Thaler (1985) draws upon Kahneman and Tversky's prospect theory (1979) to develop a model of consumer choice blending economic reasoning with principles of psychophysics and cognitive psychology. Replacing the utility function of economics with prospect theory's value function the model is developed using three key propositions:

1. The value function v(D) is defined over perceived gains and losses relative to a reference point. This proposition incorporates the psychophysical principle that people respond to relative differences rather than absolute levels. The use of a reference point permits framing to be incorporated in the model.

2. The value function is assumed to be concave for gains and convex for losses.

3. The loss function is steeper than the gain function. That is, people are more sensitive to the prospect of a loss than to the prospect of a gain.

Perceived Value of a Transaction

A purchase or transaction is defined as a mixed outcome in that the buyer gains a product but loses the money paid for the product. Of concern in this theory is how buyers code or evaluate this mixed outcome. Thaler proposes that buyers evaluate a purchase opportunity by first judging the value of the offer and then deciding whether to make the purchase. This proposition is identical to the Monroe and Dodds (1985) model introduced above.

Also, as above, Thaler's model depends on the role that price plays in the evaluation process. However, three price concepts are used: (1) the actual price of the product, p, (2) the maximum acceptable price for the product, Pmax and (3) a reference price, Pr. The reference price may be an expected price to pay, the last price paid, the "normal" market price (Monroe 1973).

The acquisition value of the product is the perceived benefits inherent in the product compared to the outlay. The perceived benefits (or worth) of the product is equivalent to the dis-utility of paying the maximum acceptable price. Thus, perceived benefit is equivalent to p and acquisition value is (p - p), which is conceptually equivalent to perceived value in the original model.

To incorporate the notion of reference price, the concept of transaction value is used. Transaction value is the perceived merits of the offer and is defined as (p - p). Thus, transaction value is positive if the actual price is less than the reference price, and negative if the actual price is more than the reference price. Therefore,

perceived value = acquisition value + transaction value,

or,

pv = v(pmax - p) + v(pr - p)

As above, willingness to buy is positively related to perceived value.

Enhancing Transaction Value

Formally including a reference price in a purchase offer provides an opportunity for the seller to frame the buyers' purchase decision problem. The use of comparative price advertising or point-of-purchase tags to communicate the usual or regular price and the lower asking price is an attempt to provide buyers with a price frame of reference, and in the spirit of transaction utility theory to augment buyers' perceptions of value. Another way to communicate the transaction value is to offer coupons or rebates if a purchase is made. However, both coupons and rebates, potentially, will have some perceived negative utility associated with the procedures of qualifying for the price reduction, and, in the case of mail-in rebates, the wait for the actual monetary rebate. Figure 2 shows how the concepts of acquisition value and transaction value can be used to extend the original price-perceived quality model.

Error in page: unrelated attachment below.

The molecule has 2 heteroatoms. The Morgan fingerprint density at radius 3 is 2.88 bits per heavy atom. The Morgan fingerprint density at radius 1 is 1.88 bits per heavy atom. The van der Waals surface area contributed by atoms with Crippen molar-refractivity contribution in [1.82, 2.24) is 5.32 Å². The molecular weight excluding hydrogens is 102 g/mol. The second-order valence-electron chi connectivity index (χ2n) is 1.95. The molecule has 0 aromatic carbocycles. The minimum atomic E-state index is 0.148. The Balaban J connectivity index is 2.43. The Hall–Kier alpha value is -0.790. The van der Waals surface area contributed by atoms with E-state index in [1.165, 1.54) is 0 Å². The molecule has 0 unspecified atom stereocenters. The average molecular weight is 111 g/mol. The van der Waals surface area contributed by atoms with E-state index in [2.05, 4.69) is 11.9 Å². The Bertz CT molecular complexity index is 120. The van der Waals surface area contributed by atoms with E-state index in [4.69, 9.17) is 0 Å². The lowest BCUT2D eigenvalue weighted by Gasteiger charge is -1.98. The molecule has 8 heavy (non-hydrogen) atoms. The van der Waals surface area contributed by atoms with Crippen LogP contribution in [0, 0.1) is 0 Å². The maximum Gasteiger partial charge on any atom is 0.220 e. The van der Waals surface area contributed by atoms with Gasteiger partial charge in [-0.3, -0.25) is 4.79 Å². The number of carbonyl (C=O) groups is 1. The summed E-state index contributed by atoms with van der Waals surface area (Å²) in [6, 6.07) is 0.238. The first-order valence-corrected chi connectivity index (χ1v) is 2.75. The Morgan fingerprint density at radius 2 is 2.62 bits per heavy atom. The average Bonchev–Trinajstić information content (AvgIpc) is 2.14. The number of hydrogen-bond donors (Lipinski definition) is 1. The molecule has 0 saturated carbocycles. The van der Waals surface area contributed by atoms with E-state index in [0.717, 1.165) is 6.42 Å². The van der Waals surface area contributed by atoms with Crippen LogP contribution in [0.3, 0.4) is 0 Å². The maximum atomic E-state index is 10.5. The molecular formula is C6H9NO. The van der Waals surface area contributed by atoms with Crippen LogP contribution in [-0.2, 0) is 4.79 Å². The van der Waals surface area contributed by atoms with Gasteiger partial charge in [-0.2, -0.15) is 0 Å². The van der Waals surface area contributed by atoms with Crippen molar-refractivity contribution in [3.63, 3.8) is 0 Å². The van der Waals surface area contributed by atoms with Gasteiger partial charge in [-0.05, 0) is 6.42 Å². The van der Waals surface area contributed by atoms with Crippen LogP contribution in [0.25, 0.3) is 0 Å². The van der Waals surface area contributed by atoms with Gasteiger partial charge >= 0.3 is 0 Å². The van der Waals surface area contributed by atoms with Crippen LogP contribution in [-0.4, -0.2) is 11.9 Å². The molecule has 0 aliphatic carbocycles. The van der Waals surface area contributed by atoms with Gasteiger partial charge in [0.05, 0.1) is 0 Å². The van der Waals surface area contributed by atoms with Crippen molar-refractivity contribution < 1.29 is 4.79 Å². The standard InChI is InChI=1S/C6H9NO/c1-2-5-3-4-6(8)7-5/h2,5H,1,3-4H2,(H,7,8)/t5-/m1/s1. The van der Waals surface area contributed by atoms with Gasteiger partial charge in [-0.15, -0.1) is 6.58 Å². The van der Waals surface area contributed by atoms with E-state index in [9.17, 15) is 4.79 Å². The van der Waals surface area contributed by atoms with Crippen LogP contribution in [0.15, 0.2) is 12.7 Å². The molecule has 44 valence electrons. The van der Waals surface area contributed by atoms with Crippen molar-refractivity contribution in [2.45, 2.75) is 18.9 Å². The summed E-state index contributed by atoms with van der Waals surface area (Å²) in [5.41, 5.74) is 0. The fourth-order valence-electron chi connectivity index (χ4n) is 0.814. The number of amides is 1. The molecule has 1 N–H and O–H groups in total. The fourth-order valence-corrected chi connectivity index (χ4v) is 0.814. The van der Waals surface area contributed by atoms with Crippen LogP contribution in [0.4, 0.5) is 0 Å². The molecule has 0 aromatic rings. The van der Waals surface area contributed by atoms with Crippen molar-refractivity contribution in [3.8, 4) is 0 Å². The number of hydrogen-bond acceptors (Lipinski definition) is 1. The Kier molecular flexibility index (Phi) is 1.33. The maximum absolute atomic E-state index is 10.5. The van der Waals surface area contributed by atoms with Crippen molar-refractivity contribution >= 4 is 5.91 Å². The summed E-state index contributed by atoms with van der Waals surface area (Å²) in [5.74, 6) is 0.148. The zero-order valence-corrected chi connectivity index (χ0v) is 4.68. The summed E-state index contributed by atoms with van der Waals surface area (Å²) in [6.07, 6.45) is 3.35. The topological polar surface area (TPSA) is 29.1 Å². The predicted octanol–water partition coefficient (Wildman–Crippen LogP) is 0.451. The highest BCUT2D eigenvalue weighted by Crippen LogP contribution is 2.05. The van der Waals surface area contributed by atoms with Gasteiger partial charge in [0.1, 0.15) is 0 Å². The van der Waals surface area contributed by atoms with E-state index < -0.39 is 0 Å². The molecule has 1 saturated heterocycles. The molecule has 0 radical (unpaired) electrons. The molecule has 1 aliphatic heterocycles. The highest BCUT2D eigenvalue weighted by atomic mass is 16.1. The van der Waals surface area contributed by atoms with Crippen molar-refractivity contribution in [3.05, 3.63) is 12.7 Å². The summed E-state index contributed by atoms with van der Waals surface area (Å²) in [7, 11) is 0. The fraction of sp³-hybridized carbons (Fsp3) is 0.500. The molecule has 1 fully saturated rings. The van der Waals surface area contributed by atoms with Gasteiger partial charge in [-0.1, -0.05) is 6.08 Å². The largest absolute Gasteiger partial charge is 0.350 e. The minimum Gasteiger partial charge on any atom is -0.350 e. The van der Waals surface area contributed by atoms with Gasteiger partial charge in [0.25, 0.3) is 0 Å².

The concepts of acquisition value and transaction value are directly related to the use of discounts in the marketplace. First, examine the situation of a simple price reduction, e.g., the price of a product is reduced from $30 to $25 with no reference being made to the previous price. The consumer will make a tradeoff between the perceptions of quality and sacrifice derived from the new $25 price and arrive at a perception of value for the product as proposed by the original price-perceived quality conceptualization. This perception of product value may also be called acquisition value. Since there is no "deal" offered in the simple price reduction scenario, there will be no transaction value associated with the offer unless the buyer is aware of the price reduction; therefore, the total utility or value perceived by the consumer includes only the acquisition value. It should be noted this assumes that the consumer does not use an internal reference price for comparison.

FIGURE 2

THE EXTENDED CONCEPTUALIZATION

Second, take the situation where price is reduced and presented with a reference price to the consumer, e.g., a regular price/sale price scenario. Here the consumer may evaluate the quality of the product based on the regular price and the sacrifice for the product based on the actual selling price. The tradeoff between these two assessments results in the acquisition value for the offer. However, since the presence of the reference price compared to the sale price suggests a "deal," positive transaction value also exists. Perceived value for the offer will then be equal to the acquisition value combined with the positive transaction value.

This same concept is illustrated by the use of either coupons or rebates. In each of these situations the regular market price is the reference price used and the lower selling price is the price obtained by subtracting the amount of the coupon or rebate from the market price. The difference between the reference price (market price) and the lower selling price (the price minus coupon or rebate) results in positive transaction value.

Transaction value affects the perceived value of an offer. Positive transaction value is the perceived reduction of a loss (the price paid for a product) by a small gain (the savings from the coupon or rebate) and, when segregated in this manner, the perceived value of the offer is enhanced because the positive transaction value combines with acquisition value to enhance the perceived value of the offer.